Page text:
So because Tiger Woods was pretty much its only endorser, Accenture essentially has to build a new communications platform from scratch -- after six years, a reported $7 million per year to Mr. Woods and, according to TNS Media Intelligence, more than $200 million in media costs to disseminate marketing messages primarily featuring him.
If only the $23 billion consulting giant could have brought in outside help to help it better manage the risks involved with putting its entire brand in, um, bed with a single celebrity. Surely there must be a "risk management" expert out there it could have hired.
Oh, wait: Accenture is a risk management expert.
From the company's website: "Our risk-management solutions help organizations protect and increase economic and shareholder value by transforming the risk management function from one that operates through a series of isolated transactions to one of strategic scope and importance."
Now, because we speak English and not consultant, we're not exactly sure what that means. But, in its marketing efforts, it appears Accenture succeeded in "transforming" the first-day-of-business-school (and common-sense) lesson of managing risks by diversifying assets into a reckless and very expensive campaign that was ultimately rendered moot by a single rich guy's inability to keep it in his pants.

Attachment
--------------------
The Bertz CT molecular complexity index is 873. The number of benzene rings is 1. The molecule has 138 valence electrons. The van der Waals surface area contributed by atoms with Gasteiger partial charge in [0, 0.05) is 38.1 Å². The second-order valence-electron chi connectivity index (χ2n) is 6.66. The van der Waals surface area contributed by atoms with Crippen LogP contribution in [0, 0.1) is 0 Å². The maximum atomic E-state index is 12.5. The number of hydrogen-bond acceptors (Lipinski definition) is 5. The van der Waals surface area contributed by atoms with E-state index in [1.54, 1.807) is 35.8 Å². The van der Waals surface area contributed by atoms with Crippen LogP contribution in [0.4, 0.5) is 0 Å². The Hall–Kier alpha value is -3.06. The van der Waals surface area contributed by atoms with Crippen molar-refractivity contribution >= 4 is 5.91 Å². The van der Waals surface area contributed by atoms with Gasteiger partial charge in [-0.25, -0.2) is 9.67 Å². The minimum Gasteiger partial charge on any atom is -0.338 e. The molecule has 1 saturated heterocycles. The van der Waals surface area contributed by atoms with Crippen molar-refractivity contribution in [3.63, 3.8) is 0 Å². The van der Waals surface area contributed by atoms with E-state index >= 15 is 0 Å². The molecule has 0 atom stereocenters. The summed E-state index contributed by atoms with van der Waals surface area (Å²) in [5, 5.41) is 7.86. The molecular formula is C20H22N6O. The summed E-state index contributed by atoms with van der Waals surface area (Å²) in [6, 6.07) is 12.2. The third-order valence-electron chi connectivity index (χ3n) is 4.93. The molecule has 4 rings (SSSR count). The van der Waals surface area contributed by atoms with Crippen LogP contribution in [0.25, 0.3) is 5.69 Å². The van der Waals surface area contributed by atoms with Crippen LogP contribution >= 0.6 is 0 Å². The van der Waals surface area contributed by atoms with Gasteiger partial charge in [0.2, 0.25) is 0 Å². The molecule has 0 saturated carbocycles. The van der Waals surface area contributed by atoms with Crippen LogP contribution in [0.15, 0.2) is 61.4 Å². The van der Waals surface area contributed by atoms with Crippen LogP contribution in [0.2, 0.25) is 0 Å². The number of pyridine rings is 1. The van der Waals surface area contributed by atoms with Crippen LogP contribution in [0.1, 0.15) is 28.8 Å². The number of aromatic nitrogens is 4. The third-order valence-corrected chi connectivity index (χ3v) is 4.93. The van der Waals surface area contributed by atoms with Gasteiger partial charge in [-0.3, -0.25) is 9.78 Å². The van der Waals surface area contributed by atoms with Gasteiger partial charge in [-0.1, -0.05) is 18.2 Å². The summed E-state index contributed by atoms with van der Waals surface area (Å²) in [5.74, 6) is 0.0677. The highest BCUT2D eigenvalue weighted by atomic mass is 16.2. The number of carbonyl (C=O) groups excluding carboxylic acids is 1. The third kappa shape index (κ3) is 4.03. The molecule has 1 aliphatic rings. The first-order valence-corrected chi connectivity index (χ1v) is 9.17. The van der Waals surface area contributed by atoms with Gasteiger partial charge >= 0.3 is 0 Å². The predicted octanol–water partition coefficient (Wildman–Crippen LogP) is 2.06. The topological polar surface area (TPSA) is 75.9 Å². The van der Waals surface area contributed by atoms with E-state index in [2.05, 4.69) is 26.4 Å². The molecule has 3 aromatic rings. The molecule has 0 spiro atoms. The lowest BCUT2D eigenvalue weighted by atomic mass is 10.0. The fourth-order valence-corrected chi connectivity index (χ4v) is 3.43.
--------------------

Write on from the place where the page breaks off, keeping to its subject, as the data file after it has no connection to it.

Indeed, as the New York Times noted this morning in a story on "one-man brands," Mr. Woods was practically the company's entire marketing strategy. Accenture's only celebrity endorser, he was featured on virtually every piece of creative, in photos on the walls of most of its offices and even -- as the Wall Street Journal noted -- on internal documents like PowerPoint slides.
Oh, and ads such as this one, which seems sort of creepy now:
There are certainly reasons the world's greatest golfer would be appealing to a white-collar business-to-business marketer, which relished the sport's upscale demos. Mr. Woods was a star attraction at the PGA Tour event the company sponsored, where he would typically speak at an event for the company's clients.
So much for all of that.
An Accenture spokeswoman referred an inquiry to the company's Sunday statement that Mr. Woods was "no longer the right representative."